The musical Pippin has always relied on showbiz dazzle to make it more than it is. In fact, when you think about the crux of Pippin and its message, it's that we all rely on costumes and lights and man-made excitement to make our lives more interesting.
In the original production, Bob Fosse's iconic choreography gave the show a distinct, sinister and sexy look. In this recent Broadway revival, brought here by Broadway at the Hobby Center, it's the death-defying acrobatics and circus tricks that define Diane Paulus' vision. And that's a very welcome thing.
When you strip Pippin of its sparkles, it's not a particularly strong musical. Stephen Schwartz's score is flimsy, with the pop-tinged hit "Corner of the Sky" coming early and then a parade of bland, nearly forgettable tunes thereafter.
The episodic plot about a wayward prince trying to find his purpose through war, sex, fame and, ultimately, love, is — unsurprisingly — a popular choice for college theater programs. (My companion and I realized we had both been in productions during our younger years.)
It's up to the director's vision and the performers' skills to make Pippin more than a two-dimensional frolic. Embracing the spectacle, rather than scoffing at it, is what helps make this two-and-a-half hour musical fly by.
Using illusions and magic tricks, Cirque du Soleil-inspired feats of daring, and a welcome touch of that Fosse style (choreographer Chet Walker worked "in the style of" rather than straight-up copying), this Pippin is out to make you gasp.
Even the casting is surrounded by light bulbs, with Gabrielle McClinton starring as the Leading Player; '70s TV star Adrienne Barbeau as grandmother Berthe; and John Rubinstein, the original Pippin himself, donning the crown as a very charismatic king.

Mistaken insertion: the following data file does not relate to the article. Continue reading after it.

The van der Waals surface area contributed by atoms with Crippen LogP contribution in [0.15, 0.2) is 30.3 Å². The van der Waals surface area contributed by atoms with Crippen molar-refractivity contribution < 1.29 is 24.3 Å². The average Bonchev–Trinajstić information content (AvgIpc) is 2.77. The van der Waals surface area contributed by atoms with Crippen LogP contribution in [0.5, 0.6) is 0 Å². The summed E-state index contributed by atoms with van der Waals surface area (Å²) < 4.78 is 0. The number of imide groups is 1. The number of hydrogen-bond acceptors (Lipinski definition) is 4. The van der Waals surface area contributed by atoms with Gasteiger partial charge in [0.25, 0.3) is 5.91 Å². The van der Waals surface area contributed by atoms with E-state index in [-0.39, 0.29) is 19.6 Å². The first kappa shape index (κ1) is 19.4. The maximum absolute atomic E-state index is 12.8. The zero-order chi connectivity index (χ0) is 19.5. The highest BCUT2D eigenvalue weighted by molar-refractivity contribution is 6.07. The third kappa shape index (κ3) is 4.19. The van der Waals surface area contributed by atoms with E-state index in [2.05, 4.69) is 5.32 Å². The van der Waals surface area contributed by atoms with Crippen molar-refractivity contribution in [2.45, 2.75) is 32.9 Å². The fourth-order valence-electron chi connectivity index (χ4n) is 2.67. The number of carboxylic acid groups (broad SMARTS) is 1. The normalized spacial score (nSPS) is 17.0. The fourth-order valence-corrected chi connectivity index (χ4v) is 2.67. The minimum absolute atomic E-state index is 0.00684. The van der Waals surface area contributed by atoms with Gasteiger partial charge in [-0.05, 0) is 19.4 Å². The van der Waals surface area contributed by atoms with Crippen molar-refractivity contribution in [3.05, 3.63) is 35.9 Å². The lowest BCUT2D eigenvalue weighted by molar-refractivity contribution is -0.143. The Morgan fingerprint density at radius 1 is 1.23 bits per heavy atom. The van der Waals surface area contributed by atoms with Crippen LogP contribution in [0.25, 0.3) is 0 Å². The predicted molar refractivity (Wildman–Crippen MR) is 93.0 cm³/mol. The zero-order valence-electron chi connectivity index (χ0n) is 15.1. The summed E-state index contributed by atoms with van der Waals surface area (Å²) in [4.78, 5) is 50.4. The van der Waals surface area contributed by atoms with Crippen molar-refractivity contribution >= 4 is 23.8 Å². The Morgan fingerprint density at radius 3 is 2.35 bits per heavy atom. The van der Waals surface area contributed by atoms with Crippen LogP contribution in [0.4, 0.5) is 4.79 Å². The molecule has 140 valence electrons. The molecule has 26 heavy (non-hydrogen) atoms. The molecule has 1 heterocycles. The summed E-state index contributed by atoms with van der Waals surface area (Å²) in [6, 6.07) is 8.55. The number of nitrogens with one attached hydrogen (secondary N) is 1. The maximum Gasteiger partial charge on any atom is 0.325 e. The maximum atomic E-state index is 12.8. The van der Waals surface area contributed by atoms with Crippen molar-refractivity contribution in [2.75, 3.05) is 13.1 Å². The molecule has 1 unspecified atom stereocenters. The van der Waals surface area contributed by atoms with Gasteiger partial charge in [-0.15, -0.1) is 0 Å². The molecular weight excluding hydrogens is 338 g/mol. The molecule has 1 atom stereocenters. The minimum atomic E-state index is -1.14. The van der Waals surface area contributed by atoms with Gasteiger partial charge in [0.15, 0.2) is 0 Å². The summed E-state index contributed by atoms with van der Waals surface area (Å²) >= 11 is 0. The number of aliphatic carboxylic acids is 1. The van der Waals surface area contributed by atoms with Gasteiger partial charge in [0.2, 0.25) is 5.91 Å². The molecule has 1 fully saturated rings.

What's an even bigger surprise is that this star casting is terrific, with all three delivering devilishly good performances. (Sabrina Harper as Pippin's wicked stepmother is also very good.)
Barbeau stops the show as the high-flying Berthe, who rips off her dress to reveal a corset before being daintily hoisted into the air for a sensuous routine on a hoop with one of the muscled ensemble members. The woman is 70 years old.
Rubinstein clearly relishes revisiting the show in which he made his Broadway debut; his acting could be termed "schmacting" if he wasn't so darn delightful. His king is blustery, easily distracted and wholly focused on winning a (seemingly pointless) war, but he's also invested in his son's future — namely that he should figure one out.
Brian Flores, making his tour debut, plays Pippin as a kind of self-absorbed millennial, but manages to hold his own against the experienced cast, perhaps even eliciting sympathy from the audiences as he pinballs between situations without ever stopping to decide what he really wants. With so much magic going on around him, it's understandable that he gets lost in the circus.
McClinton adds much menace as the razzle dazzling Leading Player, a part she reprises from the Broadway production. Though she beguiles Pippin and the audience through the first act, her whispers becomes more and more tinged with danger until she turns into a kind of temping showbiz devil who sings in the story’s dark ending.
Pippin plays at the Hobby Center through Sunday October 25. CultureMap arts writer Tarra Gaines contributed to this review.